“The AMD RX 7600 isn't flashy, but it delivers a solid value that the GPU market has been sorely lacking.”
- Solid 1080p gaming performance
- Aggressive pricing
- Only a single 8-pin power connector
- Compact design
- Memory interface limits higher resolutions
- Ray tracing performance is lacking
AMD needs to catch up. After making it on the list of the best graphics cards with two flagship models, we haven’t seen any new GPUs from AMD, all while Nvidia has slowly worked its way down the product stack. The AMD RX 7600 is an attempt to capitalize on what gamers are sorely lacking right now — good budget GPUs — without messing with any of the cards in between.
And it succeeds, especially layered on the relatively disappointing RTX 4060 Ti from Nvidia. The RX 7600 is in a different class of GPU, priced at $130 cheaper, and we won’t have a direct answer from Team Green until July. One thing is certain now, though: the RX 7600 offers a compelling upgrade path for 1080p gamers, with solid generational improvements and fantastic value.
It’s weird. AMD went from its flagship RX 7900 XTX and RX 7900 XT all the way down to the RX 7600 without any steps in between. We’ll likely see AMD fill out the range of RDNA 3 offerings throughout the rest of the year, but it’s a bizarre jump when the only cards in AMD’s current generation occupy all the highest and lowest points of the GPU market.
So, naturally, the RX 7600 looks a lot less impressive than the other two AMD GPUs we currently have, but it’s also much cheaper. Clocking in at $270, it’s actually $60 cheaper than last-gen’s RX 6600, which released at the height of the GPU shortage. It’s great to see prices regress to more normal levels now that the shortage is behind us.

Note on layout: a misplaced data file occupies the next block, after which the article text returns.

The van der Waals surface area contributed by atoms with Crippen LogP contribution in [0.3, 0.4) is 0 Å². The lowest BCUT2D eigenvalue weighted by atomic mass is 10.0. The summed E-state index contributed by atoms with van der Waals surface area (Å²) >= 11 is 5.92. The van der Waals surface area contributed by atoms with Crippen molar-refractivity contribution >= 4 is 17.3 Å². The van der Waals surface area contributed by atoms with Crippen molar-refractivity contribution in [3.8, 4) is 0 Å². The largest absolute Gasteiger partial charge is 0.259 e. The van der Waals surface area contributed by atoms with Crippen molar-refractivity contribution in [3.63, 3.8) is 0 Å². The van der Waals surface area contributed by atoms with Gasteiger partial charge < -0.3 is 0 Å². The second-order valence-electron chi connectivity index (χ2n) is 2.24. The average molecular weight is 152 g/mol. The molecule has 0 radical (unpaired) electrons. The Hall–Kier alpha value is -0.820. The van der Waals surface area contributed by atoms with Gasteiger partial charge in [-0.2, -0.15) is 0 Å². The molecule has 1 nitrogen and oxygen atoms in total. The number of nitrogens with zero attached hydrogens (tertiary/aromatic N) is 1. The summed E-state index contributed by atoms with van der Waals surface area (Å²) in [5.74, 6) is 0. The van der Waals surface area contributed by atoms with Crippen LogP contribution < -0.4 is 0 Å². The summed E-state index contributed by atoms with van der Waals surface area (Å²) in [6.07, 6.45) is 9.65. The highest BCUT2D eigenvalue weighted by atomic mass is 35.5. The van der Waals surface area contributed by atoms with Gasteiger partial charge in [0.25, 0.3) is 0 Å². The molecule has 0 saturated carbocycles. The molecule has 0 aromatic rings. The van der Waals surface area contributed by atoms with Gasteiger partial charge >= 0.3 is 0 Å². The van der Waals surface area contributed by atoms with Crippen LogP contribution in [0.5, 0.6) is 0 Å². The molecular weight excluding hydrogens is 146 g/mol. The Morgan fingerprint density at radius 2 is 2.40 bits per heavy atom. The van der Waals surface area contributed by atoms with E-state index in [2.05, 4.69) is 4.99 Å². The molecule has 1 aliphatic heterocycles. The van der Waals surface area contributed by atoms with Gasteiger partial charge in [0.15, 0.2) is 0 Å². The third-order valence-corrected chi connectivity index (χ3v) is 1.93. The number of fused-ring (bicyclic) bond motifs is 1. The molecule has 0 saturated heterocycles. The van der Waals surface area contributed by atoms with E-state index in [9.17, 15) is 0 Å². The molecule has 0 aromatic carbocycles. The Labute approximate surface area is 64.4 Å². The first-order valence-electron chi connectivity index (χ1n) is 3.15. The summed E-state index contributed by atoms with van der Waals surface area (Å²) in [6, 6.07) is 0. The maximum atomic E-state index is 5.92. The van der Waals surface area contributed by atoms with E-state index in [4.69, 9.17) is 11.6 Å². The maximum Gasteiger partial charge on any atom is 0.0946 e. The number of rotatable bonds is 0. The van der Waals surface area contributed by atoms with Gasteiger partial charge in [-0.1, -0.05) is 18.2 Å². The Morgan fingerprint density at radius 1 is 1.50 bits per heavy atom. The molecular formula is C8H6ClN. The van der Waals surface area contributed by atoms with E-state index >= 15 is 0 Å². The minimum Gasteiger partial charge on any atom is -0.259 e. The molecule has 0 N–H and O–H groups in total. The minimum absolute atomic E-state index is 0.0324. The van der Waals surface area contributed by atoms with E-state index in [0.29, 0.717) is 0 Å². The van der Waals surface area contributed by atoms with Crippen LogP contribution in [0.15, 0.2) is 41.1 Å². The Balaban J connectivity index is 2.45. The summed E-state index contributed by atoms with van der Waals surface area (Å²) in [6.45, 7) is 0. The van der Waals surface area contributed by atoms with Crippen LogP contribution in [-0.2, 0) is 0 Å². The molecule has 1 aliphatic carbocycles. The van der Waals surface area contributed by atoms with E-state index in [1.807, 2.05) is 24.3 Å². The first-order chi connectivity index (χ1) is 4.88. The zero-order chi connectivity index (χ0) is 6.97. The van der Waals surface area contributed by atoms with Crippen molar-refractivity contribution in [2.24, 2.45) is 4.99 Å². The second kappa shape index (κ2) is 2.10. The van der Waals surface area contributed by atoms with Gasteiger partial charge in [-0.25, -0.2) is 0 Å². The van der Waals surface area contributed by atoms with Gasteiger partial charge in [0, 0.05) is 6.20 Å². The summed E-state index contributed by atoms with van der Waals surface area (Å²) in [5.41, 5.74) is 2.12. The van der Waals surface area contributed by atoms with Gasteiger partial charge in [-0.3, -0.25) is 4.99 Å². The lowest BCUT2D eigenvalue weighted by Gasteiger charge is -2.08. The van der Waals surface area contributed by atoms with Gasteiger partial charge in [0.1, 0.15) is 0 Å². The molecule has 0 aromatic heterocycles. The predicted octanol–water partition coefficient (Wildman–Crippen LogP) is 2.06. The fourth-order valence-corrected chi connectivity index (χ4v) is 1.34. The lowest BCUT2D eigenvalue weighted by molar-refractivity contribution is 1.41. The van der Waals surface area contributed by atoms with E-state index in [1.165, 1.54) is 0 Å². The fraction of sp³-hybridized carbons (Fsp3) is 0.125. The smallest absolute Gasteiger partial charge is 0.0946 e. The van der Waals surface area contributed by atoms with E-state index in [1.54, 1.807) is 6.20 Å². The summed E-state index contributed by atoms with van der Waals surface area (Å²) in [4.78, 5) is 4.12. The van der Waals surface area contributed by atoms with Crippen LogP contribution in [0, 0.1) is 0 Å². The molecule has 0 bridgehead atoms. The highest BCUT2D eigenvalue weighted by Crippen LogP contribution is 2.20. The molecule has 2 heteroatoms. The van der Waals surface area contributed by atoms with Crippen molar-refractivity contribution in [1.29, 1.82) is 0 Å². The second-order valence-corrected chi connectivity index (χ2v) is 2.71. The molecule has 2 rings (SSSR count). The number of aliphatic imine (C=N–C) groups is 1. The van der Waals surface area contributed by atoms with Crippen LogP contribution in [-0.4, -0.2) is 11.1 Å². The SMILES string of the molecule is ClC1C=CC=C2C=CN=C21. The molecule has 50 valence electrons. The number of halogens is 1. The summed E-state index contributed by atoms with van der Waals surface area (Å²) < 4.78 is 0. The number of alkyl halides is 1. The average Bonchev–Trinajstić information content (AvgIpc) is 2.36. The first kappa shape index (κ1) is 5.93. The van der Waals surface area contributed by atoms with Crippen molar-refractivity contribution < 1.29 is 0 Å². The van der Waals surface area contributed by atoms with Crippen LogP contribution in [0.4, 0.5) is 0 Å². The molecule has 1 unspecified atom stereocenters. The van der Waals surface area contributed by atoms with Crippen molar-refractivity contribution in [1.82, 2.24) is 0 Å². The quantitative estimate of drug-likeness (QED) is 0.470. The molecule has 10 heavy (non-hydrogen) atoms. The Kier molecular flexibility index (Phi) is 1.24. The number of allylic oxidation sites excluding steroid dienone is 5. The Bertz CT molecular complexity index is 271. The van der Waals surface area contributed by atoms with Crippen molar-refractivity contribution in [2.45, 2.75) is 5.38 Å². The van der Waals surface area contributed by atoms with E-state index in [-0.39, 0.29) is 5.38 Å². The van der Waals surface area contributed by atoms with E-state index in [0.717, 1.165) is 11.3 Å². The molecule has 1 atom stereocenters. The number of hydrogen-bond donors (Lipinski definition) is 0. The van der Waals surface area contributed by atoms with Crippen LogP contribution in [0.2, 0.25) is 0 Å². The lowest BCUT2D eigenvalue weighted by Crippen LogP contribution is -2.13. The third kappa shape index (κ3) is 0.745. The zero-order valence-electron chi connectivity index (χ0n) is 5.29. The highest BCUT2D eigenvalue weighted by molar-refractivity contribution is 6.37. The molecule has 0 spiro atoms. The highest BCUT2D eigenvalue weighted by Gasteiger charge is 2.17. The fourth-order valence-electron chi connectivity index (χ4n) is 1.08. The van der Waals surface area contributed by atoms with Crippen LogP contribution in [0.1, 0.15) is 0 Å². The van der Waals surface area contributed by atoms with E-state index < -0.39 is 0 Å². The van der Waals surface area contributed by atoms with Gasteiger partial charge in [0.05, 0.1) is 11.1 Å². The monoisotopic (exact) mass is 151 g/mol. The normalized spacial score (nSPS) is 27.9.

|RX 7600||RX 7900 XTX||RX 7900 XT|
|Ray tracing accelerators||32||96||84|
|Memory||8GB GDDR6||24GB GDDR6||20GB GDDR6|
|Memory bus size||128-bit||384-bit||320-bit|
|Game clock speed||2.25GHz||2.3GHz||2GHz|
|Connection support||DisplayPort 2.1||DisplayPort 2.1||DisplayPort 2.1|
|Total board power||165W||355W||315W|
I have some reservations about the $270 price, though. It was a last-minute change, with the card originally reported to debut at $300. Although AMD says multiple models will be available at list price, I wouldn’t be surprised to see some models push above into the $330 to $350 range. Hopefully, there are plentiful options at $270, though. That’s where the RX 7600 provides the best value.
Outside of pricing, the RX 7600 comes with 8GB of GDDR6 memory on a 128-bit bus. That’s the same memory spec as the RX 6600 and the RX 6600 XT. It’s also the same spec as Nvidia’s RTX 4060 Ti, which is under fire right now for its limited memory bandwidth.
And yes, the limited bus and low memory size hurt the RX 7600 at higher resolutions, especially as VRAM demands in games push higher. However, the RX 7600 also comes in $130 cheaper than Nvidia’s RTX 4060 Ti. It’s really not targeting 4K, and that’s the only resolution where we start to see significant memory bottlenecks come into play.
Before getting into games, I like to take a look at synthetic performance to get a high-level view of where a card lands. It doesn’t always play out in real games quite like it does in 3DMark, but the suite does a good job of setting expectations on where a card should sit relative to the competition.
That’s true here, with the RX 7600 ending up just below the RTX 3060 Ti and just above the RX 6600 XT. Remember, that latter card launched at $380, while the RX 7600 is offering better performance for more than $100 less. In Time Spy, the card was around 10% faster, which closely aligns with what I saw in games at 1080p and 1440p.
The gen-on-gen improvement is massive — 29% in Time Spy — all while the RX 7600 carries a list price cut of $60 compared to last-gen’s option. Even comparing prices today, which have come down, the RX 7600 is impressive. The RX 6600 is as cheap as $210, while the RX 6600 XT is around $250. Both are cheaper, but the RX 7600 offers performance upgrades worthy of the $20 to $60 increase.